The guidance describes a number of important policies concerning the circumstances under which certain entities may perform laboratory testing or distribute test kits on a more expedient timeline than would normally be permitted.
On March 16, 2020, the U.S. Food & Drug Administration (FDA) issued new guidance aimed at accelerating the availability of COVID-19 diagnostic tests developed by laboratories and commercial manufacturers. The guidance, which took immediate effect upon release, contains recommendations for clinical laboratories and commercial manufacturers regarding development of diagnostic tests for COVID-19 during the current public health emergency.
As the guidance recognizes, there is currently an outbreak of a respiratory virus named SARS-CoV-2, which causes a disease named Coronavirus Disease 2019 (hence COVID-19). The guidance also acknowledges that COVID-19 poses a high potential public health threat “both globally and to the United States.” Effectively responding to the COVID-19 outbreak requires “rapid detection of cases and contacts, appropriate clinical management and infection control, and implementation of community mitigation efforts.”
To that end, the guidance describes a number of important policies concerning the circumstances under which certain entities may perform laboratory testing or distribute test kits on a more expedient timeline than would normally be permitted under FDA regulations and policies.
Post-Validation, Pre-EUA Submission Testing by CLIA-Certified Laboratories
The first policy described in the guidance applies to labs certified under the Clinical Laboratory Improvement Amendments (CLIA). These labs meet CLIA regulatory requirements to perform high-complexity testing and seek to develop and perform diagnostic tests to detect the SARS-CoV-2 virus and pursue emergency use authorization (EUA) from FDA for those tests.
For a period of 15 days after the tests have been validated, and while the labs are preparing their EUA requests, the tests may be used for specimen testing without FDA objection. (This policy is conditioned on a number of requirements contained in the guidance, which also lists a series of recommendations to the laboratories covered by the policy.)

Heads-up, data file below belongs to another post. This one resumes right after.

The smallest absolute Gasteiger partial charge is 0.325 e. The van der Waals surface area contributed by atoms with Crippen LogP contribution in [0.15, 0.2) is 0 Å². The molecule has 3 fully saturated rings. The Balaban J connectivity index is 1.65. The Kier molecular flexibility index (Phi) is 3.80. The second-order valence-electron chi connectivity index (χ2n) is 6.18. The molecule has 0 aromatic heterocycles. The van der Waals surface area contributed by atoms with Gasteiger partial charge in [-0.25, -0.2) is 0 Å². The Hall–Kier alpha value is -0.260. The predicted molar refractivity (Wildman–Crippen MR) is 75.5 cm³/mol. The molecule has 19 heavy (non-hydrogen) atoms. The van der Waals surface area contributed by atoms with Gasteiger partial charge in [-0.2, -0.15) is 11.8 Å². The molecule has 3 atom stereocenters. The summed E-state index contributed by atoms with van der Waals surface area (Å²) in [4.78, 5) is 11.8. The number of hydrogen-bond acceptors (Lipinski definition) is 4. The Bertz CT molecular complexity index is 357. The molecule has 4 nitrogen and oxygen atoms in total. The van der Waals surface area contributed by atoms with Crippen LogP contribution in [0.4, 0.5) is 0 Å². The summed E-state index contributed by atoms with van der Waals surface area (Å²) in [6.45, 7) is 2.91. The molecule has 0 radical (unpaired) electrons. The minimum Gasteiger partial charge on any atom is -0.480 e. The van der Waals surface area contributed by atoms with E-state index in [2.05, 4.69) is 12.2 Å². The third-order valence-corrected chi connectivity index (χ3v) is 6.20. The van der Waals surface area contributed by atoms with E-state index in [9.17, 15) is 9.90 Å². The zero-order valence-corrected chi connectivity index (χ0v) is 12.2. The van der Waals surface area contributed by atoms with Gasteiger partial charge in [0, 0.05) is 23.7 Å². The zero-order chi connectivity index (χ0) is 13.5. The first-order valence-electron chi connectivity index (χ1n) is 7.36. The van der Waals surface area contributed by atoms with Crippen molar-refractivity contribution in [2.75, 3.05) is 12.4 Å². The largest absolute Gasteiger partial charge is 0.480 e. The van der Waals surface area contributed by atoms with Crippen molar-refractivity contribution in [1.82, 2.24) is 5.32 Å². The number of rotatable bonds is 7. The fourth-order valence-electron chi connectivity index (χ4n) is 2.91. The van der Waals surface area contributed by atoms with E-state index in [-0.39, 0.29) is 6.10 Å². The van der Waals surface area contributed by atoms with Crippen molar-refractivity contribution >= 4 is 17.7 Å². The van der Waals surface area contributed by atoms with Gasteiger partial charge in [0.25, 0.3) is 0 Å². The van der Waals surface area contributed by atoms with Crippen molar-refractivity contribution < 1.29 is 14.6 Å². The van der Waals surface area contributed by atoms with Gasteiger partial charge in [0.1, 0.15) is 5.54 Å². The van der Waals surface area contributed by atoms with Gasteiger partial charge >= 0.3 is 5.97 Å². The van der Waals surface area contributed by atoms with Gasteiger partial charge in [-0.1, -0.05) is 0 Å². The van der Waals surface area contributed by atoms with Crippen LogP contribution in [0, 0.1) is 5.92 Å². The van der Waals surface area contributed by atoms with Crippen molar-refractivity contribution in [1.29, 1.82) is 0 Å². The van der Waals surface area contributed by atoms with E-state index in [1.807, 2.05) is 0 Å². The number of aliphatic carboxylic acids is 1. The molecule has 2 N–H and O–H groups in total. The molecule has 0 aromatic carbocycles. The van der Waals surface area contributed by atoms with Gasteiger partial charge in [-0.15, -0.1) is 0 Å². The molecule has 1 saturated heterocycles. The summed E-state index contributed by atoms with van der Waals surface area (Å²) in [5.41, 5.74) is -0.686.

Testing by State-Authorized Laboratories
The second policy applies to states or territories that have chosen to authorize laboratories within their jurisdiction to develop and perform COVID-19 tests, and where notification of SARS-CoV-2 test validation is not submitted to FDA and the lab does not submit an EUA request. Under such circumstances, assuming a given state takes responsibility for COVID-19 testing by the laboratories in its jurisdiction during the outbreak, FDA does not intend to object to COVID-19 testing by labs in that state. (As with the policy discussed above, this one is also conditioned on a number of requirements, and is presented along with requests and recommendations, including that states choosing “to use this flexibility to expedite COVID-19 testing” notify FDA of their decision to do so.)
Distribution of Test Kits by Commercial Manufacturers
The third policy concerns the extent to which commercial manufacturers may distribute SARS-CoV-2 diagnostic test kits to clinical labs or healthcare workers before submission of EUA requests. For these types of test kits, FDA states in the guidance that it does not intend to object to a commercial manufacturer’s development and distribution of such test kits for specimen testing during a period of 15 days after validation, during which time the manufacturer prepares its EUA request. This is assuming that the manufacturer provides use instructions with the test kits and posts data on the test’s performance characteristics on its website. Importantly, this policy does not apply to at-home testing. (As with the policies discussed above, this one is also conditioned on a number of requirements, and is also presented along with requests and recommendations.)
Development, Distribution and Use of Serology Tests Without an EUA
FDA also states in the guidance that it does not intend to object to commercial manufacturers’ development and distribution of, and laboratories’ use of, serology tests to identify antibodies to SARS-CoV-2. However, the tests must be validated, FDA notified and the test reports must contain certain information specified in the guidance (including that the test has not been reviewed by FDA, etc.).
In addition to the policies referenced above, the guidance contains a number of additional recommendations, including how to conduct validation studies for certain SARS-CoV-2 diagnostics and when to conduct additional studies.
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